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The Common Questions on Sexuality That Kids Ask at Each Age

As children grow, they have more and more questions surrounding their sexuality. Here are common questions for each age and ways that you can respond appropriately.


Children and Sexuality: Age Birth to 3 years

How Children Understand Sexuality

Young preschoolers have a whole new world to discover. Discovering their bodies is part of that process. Genital discovery is a normal part of a young child’s curiosity. Expect questions such as “What is that?” “Is that a part of me?” and “Why am I different from her?”

Ways To Respond

Above all else, children need to know their bodies are okay. Use the correct terminology for all body parts. Help children accept their God-given bodies. Don’t react squeamishly or negatively when changing diapers or during potty training, because this attitude teaches children that certain parts of their body are shameful or dirty.

Children and Sexuality: Age 4 to 5 years

How Children Understand Sexuality

Children this age recognize and become curious about anatomical differences. They’re more aware that some people are boys and some are girls. They desire more detail to questions such as “Where do babies come from?” “Why am I me?” and “Why are you, you?”

Ways To Respond

Read books about babies and baby animals. Help children understand a family’s love and care for them. Teach children the biblical aspect of sexuality. Explain why God designed them differently so they can grow up to be mothers and fathers. Explain good and bad touches of others. Reinforce correct body terminology.

Children and Sexuality: Age 6 to 8 years

How Children Understand Sexuality

Primary-age children are beginning to reason. Kids are concerned about their bodies and sexual matters. They need honest, accurate answers to their questions. Boys especially have sexual discussions with their same-sex friends. They want to know “why” and “how.” They ask questions such as “Why did God create us this way?” “How do you really make babies?” and “Can I play ‘doctor’ or ‘house’?”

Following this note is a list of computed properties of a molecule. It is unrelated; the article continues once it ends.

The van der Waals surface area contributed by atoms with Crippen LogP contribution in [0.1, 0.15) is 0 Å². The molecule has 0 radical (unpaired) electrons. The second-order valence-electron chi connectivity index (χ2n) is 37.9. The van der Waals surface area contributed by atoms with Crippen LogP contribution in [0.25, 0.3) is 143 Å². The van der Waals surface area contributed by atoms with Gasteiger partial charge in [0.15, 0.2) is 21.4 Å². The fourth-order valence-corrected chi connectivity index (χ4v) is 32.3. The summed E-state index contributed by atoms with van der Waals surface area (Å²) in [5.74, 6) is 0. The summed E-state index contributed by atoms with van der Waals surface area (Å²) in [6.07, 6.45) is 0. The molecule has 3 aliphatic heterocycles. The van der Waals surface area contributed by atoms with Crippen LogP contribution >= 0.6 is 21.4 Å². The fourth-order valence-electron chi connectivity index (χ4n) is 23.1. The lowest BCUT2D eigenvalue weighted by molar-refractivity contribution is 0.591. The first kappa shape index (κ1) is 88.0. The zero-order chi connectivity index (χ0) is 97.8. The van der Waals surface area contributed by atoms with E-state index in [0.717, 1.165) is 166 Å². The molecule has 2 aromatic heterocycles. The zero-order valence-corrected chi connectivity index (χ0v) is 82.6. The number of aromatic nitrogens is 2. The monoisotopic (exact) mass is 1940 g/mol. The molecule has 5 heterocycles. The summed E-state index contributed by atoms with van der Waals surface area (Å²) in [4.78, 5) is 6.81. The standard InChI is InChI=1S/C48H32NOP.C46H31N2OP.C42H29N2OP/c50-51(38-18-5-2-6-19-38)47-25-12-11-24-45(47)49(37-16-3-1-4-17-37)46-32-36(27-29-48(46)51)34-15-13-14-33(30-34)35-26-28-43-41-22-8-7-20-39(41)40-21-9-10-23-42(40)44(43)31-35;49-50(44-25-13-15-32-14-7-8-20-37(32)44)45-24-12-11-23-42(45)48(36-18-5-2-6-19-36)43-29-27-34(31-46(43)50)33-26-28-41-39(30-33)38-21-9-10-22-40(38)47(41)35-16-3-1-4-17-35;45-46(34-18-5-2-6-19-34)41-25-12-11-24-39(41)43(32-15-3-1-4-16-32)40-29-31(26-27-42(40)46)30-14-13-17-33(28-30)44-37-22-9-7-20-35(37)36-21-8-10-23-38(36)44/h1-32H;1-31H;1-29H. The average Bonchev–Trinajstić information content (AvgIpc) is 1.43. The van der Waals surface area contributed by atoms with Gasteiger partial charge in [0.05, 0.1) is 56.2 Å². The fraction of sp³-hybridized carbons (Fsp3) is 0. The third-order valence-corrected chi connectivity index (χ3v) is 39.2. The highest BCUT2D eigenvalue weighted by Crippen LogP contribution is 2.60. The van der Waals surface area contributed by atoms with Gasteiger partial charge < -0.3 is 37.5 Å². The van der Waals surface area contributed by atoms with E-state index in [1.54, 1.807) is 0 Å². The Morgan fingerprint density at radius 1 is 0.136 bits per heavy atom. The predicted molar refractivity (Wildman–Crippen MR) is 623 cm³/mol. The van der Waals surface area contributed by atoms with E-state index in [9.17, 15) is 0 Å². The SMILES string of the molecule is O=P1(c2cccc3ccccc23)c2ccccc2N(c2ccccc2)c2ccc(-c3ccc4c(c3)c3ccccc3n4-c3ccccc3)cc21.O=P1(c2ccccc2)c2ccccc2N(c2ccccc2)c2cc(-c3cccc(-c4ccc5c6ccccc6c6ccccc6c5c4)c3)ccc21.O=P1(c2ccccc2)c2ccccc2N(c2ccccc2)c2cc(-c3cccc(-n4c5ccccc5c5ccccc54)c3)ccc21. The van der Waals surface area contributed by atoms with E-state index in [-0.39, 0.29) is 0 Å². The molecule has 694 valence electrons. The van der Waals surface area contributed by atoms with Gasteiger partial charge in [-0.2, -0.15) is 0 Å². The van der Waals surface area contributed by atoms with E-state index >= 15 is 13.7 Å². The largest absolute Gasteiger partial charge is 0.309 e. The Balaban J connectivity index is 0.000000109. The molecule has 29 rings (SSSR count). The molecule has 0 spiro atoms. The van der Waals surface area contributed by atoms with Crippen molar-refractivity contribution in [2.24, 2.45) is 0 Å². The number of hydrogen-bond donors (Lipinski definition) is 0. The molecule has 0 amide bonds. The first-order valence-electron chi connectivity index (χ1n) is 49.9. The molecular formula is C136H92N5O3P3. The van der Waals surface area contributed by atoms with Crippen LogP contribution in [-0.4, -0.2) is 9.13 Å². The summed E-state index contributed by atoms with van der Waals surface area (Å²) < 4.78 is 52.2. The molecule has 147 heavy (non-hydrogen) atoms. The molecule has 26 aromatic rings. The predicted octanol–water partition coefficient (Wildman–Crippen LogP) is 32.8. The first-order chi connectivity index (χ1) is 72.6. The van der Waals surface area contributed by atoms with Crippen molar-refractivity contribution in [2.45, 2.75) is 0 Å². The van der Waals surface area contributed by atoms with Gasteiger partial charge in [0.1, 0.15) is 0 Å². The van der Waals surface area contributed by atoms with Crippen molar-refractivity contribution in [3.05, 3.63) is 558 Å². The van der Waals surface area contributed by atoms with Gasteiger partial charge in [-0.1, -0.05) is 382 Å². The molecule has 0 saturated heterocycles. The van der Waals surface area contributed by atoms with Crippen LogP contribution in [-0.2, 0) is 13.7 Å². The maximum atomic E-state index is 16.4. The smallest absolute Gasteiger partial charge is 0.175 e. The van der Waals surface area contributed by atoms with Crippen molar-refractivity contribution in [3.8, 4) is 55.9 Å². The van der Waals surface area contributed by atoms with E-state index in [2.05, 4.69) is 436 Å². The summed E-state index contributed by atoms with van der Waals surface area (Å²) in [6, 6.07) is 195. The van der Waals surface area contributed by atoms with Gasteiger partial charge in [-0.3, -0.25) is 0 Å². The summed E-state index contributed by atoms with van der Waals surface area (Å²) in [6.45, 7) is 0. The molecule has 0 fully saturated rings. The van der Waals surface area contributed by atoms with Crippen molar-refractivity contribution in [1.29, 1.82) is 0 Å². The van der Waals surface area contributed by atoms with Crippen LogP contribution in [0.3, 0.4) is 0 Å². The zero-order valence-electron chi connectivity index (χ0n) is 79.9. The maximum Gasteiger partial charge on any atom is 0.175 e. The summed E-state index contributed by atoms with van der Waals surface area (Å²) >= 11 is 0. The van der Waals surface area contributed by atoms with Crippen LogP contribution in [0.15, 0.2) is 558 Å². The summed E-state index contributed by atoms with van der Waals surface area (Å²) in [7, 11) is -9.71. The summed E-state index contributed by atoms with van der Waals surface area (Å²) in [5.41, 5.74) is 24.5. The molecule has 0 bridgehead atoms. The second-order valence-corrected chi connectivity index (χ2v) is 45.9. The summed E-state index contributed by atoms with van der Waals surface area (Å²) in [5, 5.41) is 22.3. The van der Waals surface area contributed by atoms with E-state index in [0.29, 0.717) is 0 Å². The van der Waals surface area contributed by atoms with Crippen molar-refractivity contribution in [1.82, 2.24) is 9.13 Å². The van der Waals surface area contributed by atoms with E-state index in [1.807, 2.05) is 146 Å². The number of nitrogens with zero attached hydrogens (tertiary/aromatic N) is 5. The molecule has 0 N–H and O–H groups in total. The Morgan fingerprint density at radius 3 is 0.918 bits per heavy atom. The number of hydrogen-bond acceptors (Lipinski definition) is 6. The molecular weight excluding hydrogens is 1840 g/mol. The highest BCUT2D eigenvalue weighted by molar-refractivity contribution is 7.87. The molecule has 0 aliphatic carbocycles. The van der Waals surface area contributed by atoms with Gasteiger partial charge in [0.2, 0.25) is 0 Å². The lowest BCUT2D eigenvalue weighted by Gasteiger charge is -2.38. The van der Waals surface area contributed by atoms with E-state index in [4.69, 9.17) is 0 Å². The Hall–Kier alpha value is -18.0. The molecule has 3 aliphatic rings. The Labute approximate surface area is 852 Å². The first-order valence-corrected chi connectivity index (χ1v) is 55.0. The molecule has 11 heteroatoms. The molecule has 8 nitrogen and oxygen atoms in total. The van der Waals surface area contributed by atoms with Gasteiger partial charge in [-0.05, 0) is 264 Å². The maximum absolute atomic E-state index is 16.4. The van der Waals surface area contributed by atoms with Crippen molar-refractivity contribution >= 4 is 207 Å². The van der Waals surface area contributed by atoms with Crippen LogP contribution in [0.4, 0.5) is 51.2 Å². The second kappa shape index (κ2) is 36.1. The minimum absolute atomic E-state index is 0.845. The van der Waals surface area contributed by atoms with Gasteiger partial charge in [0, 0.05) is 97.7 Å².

Ways To Respond

Tell primary children that our sexuality is a normal gift from God. Our genitals are just like other parts of our body—brains, arms, legs—and that each has a particular function. Celebrate with children that God made people female or male and establish positives about each role. Give straightforward answers to children’s questions. Remind them that if someone touches them inappropriately, they should tell their parents or a teacher. Introduce sex education resources such as books and videos.

Children and Sexuality: Age 9 to 11 years

How Children Understand Sexuality

Kids at this age are either going through or are on the verge of puberty. They often compare their physical development to their peers’ appearance. Kids often feel embarrassed or abnormal because changes in their bodies make them feel insecure. Older kids have an increased interest in the opposite sex. They ask questions such as “How do I deal with these changes?” “How should I feel about them?” and “Am I normal?”

Ways To Respond

Initiate formal Christian sex education. Help kids and parents build trust and listening skills. Provide parent-approved classes to prepare older kids for puberty. Stress that puberty is normal and occurs at different rates. Balance peer pressure, healthy self-esteem, and self-responsibility. Explain that temptation is normal. Emphasize that abstinence is God’s plan and, therefore, virginity is the acceptable lifestyle. Underline God’s grace and power as well as your availability and support.

Larry Miller, a children’s minister in West Virginia, has developed a sex education course for his church. 

For more great ideas like this in each issue, subscribe to Children’s Ministry Magazine today!


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